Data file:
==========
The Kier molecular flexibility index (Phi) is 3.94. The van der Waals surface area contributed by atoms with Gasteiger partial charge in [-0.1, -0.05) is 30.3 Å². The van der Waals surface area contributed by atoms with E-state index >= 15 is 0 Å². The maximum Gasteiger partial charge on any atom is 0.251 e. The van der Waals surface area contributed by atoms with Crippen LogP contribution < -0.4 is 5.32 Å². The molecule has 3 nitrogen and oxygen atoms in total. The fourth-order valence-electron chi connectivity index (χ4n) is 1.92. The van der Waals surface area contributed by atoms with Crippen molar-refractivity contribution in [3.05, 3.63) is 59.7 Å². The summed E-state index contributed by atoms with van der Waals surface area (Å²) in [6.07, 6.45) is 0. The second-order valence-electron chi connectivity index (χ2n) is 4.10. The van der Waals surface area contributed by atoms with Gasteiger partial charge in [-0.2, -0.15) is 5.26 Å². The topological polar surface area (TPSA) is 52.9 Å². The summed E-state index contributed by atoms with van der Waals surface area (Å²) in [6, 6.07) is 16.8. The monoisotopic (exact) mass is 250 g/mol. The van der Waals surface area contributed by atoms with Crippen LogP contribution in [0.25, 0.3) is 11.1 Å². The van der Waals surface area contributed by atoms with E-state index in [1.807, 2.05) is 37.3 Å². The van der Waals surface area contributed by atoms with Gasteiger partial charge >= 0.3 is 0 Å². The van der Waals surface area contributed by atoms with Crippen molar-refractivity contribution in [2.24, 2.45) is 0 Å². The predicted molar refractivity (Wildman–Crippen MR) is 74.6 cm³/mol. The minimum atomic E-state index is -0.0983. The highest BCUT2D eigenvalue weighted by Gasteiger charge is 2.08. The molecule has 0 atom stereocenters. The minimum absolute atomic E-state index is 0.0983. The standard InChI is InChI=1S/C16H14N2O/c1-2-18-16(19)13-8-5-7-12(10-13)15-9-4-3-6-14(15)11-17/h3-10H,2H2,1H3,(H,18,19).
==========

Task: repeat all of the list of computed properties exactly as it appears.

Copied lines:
The Kier molecular flexibility index (Phi) is 3.94. The van der Waals surface area contributed by atoms with Gasteiger partial charge in [-0.1, -0.05) is 30.3 Å². The van der Waals surface area contributed by atoms with E-state index >= 15 is 0 Å². The maximum Gasteiger partial charge on any atom is 0.251 e. The van der Waals surface area contributed by atoms with Crippen LogP contribution < -0.4 is 5.32 Å². The molecule has 3 nitrogen and oxygen atoms in total. The fourth-order valence-electron chi connectivity index (χ4n) is 1.92. The van der Waals surface area contributed by atoms with Crippen molar-refractivity contribution in [3.05, 3.63) is 59.7 Å². The summed E-state index contributed by atoms with van der Waals surface area (Å²) in [6.07, 6.45) is 0. The second-order valence-electron chi connectivity index (χ2n) is 4.10. The van der Waals surface area contributed by atoms with Gasteiger partial charge in [-0.2, -0.15) is 5.26 Å². The topological polar surface area (TPSA) is 52.9 Å². The summed E-state index contributed by atoms with van der Waals surface area (Å²) in [6, 6.07) is 16.8. The monoisotopic (exact) mass is 250 g/mol. The van der Waals surface area contributed by atoms with Crippen LogP contribution in [0.25, 0.3) is 11.1 Å². The van der Waals surface area contributed by atoms with E-state index in [1.807, 2.05) is 37.3 Å². The van der Waals surface area contributed by atoms with Gasteiger partial charge >= 0.3 is 0 Å². The van der Waals surface area contributed by atoms with Crippen molar-refractivity contribution in [2.24, 2.45) is 0 Å². The predicted molar refractivity (Wildman–Crippen MR) is 74.6 cm³/mol. The minimum atomic E-state index is -0.0983. The highest BCUT2D eigenvalue weighted by Gasteiger charge is 2.08. The molecule has 0 atom stereocenters. The minimum absolute atomic E-state index is 0.0983. The standard InChI is InChI=1S/C16H14N2O/c1-2-18-16(19)13-8-5-7-12(10-13)15-9-4-3-6-14(15)11-17/h3-10H,2H2,1H3,(H,18,19).